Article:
BUILDINGS Content Director Chris Olson talks with two FMs at defense contractor Raytheon – Tracy Fialli, senior energy engineer, and Steve Fugarazzo, facilities engineering director – about their efforts to reduce energy consumption on the manufacturing floor.
What are your strategies for submetering? What data do you focus on?
TRACY: We look at the manufacturing equipment and try to put the energy data in terms that people on the manufacturing floor can understand. We ask them to take responsibility, but it’s easy to give them too much data. Right now we ask them to look only at the energy they’re using on Sundays, a day when there aren’t other people in the facility. This puts each of three shifts on a level playing field.
How do you report the energy use data?
TRACY: We have a manufacturing excellence model – also known as MEM – that is based on lean manufacturing principles and used on the floor to rate efficiency and productivity. Energy behavior is a component of the model and it is a line item in the MEM report.
STEVE: MEM scores are posted in various displays by our lean manufacturing office. One manager who saw that his team’s score was low called up lean manufacturing and asked how to get the score higher. Tracy put a team together and did some training to increase the activity level and improve the score. No floor team wants to be at the low end of the MEM scores. Because energy contributes to the MEM score, and these scores are published for each group, an informal competition has developed among groups, and that has started an energy buzz. The competition has been a great way to make energy more tangible.
What about your energy budgeting?
STEVE: We take each month of the previous year and ask executives to populate the coming year with the expected manufacturing projects and to look at the energy usage for each. Ultimately, we come up with a month-by-month kWh usage base for each manufacturing program. Facilities engineering and the finance group translate the usage into dollars for the budget. Executive management usually puts a challenge to operations to come in under the budget number by a certain goal.
How do you keep the momentum for conservation moving forward?
STEVE: We have several tools. The most widely used is a weekly report on each facility’s energy performance. The report is distributed to all facility operations teams and provides a basis for enhancing conservation tactics.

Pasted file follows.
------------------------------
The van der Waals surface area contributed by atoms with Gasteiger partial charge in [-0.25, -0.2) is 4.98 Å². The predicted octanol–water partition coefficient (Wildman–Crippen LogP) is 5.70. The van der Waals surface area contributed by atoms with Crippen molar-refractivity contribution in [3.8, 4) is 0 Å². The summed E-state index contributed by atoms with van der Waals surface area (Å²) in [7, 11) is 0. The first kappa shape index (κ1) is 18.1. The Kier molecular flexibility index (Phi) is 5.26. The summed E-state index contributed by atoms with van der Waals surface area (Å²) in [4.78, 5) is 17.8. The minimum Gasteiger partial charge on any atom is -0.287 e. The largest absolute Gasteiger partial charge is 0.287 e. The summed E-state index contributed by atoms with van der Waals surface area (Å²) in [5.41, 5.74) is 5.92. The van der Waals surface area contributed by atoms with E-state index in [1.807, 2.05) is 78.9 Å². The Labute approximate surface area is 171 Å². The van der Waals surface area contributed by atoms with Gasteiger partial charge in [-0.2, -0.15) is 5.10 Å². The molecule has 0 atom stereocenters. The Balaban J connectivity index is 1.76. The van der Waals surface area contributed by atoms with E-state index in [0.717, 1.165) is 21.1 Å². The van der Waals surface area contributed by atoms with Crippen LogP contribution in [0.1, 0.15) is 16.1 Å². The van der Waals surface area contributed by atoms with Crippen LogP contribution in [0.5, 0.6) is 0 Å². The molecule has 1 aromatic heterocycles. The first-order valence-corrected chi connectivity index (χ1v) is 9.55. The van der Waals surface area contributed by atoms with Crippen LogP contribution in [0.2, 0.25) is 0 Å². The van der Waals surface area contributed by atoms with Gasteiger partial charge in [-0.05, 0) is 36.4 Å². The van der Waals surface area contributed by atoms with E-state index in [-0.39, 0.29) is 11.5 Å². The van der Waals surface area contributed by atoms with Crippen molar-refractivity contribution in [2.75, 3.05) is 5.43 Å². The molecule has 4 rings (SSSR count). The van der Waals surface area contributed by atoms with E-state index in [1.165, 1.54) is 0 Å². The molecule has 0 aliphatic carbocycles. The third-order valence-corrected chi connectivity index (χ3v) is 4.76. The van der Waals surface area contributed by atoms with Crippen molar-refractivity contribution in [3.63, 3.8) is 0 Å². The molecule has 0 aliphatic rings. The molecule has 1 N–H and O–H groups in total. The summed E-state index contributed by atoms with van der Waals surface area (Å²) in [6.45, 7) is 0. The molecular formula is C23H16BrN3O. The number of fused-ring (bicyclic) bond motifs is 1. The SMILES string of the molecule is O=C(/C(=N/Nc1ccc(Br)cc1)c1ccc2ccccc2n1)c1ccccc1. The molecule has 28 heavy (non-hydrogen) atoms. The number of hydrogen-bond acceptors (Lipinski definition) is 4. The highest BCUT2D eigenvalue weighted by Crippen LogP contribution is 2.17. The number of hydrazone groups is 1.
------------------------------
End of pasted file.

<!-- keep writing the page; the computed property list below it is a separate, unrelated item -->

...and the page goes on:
On the manufacturing floor, we use a project book application. Every energy project initiated by a manufacturing team is entered into the application and must be completed in 30 days. That time limit forces us to break down a project into granular steps. A $2 million piece of equipment isn’t going to be replaced in 30 days, but maybe a process engineer can complete a study in 30 days. During the next 30 days, the engineer’s results might be presented to a manager for a decision. The goal for the next 30 days might be to check with a manufacturer to see if we can put drives on the equipment. The 30-day requirement means that an initiative doesn’t get lost.
What can you tell me about your energy outcomes and where you have achieved success?
STEVE: It’s been interesting because for the past 10 to 15 years we’ve been averaging about a 3% reduction per year. Of course you can get some savings with new controls and other equipment upgrades, but we’ve gotten the most results when a leader of a floor area is engaged and enthusiastic, creating buzz, and leading by example. It’s about having a few energy champions who are passionate.
TRACY: We’ve developed energy walkabouts on the floor with the people who understand the operations. Once started, it’s amazing what they can do – all of a sudden, we pass by equipment that we walked by months earlier and can see it operating more efficiently. And then we can envision another step and do even more.